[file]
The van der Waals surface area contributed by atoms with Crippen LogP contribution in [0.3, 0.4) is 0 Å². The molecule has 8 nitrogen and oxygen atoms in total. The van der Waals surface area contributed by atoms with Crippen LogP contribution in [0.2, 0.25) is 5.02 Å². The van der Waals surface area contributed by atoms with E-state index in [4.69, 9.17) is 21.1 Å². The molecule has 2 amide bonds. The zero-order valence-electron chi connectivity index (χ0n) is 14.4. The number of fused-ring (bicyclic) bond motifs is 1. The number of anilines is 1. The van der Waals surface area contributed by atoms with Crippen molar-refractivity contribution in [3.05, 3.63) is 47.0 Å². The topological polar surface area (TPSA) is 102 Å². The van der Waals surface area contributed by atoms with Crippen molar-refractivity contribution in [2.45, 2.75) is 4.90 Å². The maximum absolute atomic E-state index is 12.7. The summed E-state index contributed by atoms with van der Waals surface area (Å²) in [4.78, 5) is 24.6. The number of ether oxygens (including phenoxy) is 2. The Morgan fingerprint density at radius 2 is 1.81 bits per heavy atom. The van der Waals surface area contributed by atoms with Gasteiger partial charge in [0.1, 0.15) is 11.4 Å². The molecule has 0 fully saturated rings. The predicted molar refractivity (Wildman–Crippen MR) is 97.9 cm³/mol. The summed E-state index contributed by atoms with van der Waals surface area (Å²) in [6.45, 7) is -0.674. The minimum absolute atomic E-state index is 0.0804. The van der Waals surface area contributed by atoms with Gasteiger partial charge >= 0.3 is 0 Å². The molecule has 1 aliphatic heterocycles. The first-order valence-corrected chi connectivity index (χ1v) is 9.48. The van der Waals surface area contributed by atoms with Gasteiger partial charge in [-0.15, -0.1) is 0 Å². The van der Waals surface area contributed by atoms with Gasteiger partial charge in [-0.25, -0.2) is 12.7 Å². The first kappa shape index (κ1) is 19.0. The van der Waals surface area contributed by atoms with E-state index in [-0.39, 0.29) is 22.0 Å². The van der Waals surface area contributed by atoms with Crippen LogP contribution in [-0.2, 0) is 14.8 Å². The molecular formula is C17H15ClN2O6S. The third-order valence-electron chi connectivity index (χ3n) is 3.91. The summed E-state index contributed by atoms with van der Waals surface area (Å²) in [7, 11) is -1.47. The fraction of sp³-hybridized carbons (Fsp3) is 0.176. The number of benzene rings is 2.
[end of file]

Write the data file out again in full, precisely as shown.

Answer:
The van der Waals surface area contributed by atoms with Crippen LogP contribution in [0.3, 0.4) is 0 Å². The molecule has 8 nitrogen and oxygen atoms in total. The van der Waals surface area contributed by atoms with Crippen LogP contribution in [0.2, 0.25) is 5.02 Å². The van der Waals surface area contributed by atoms with E-state index in [4.69, 9.17) is 21.1 Å². The molecule has 2 amide bonds. The zero-order valence-electron chi connectivity index (χ0n) is 14.4. The number of fused-ring (bicyclic) bond motifs is 1. The number of anilines is 1. The van der Waals surface area contributed by atoms with Crippen molar-refractivity contribution in [3.05, 3.63) is 47.0 Å². The topological polar surface area (TPSA) is 102 Å². The van der Waals surface area contributed by atoms with Crippen molar-refractivity contribution in [2.45, 2.75) is 4.90 Å². The maximum absolute atomic E-state index is 12.7. The summed E-state index contributed by atoms with van der Waals surface area (Å²) in [4.78, 5) is 24.6. The number of ether oxygens (including phenoxy) is 2. The Morgan fingerprint density at radius 2 is 1.81 bits per heavy atom. The van der Waals surface area contributed by atoms with Gasteiger partial charge in [0.1, 0.15) is 11.4 Å². The molecule has 0 fully saturated rings. The predicted molar refractivity (Wildman–Crippen MR) is 97.9 cm³/mol. The summed E-state index contributed by atoms with van der Waals surface area (Å²) in [6.45, 7) is -0.674. The minimum absolute atomic E-state index is 0.0804. The van der Waals surface area contributed by atoms with Gasteiger partial charge >= 0.3 is 0 Å². The molecule has 1 aliphatic heterocycles. The first-order valence-corrected chi connectivity index (χ1v) is 9.48. The van der Waals surface area contributed by atoms with Gasteiger partial charge in [-0.15, -0.1) is 0 Å². The van der Waals surface area contributed by atoms with Gasteiger partial charge in [-0.25, -0.2) is 12.7 Å². The first kappa shape index (κ1) is 19.0. The van der Waals surface area contributed by atoms with E-state index in [-0.39, 0.29) is 22.0 Å². The van der Waals surface area contributed by atoms with Crippen LogP contribution in [-0.2, 0) is 14.8 Å². The molecular formula is C17H15ClN2O6S. The third-order valence-electron chi connectivity index (χ3n) is 3.91. The summed E-state index contributed by atoms with van der Waals surface area (Å²) in [7, 11) is -1.47. The fraction of sp³-hybridized carbons (Fsp3) is 0.176. The number of benzene rings is 2.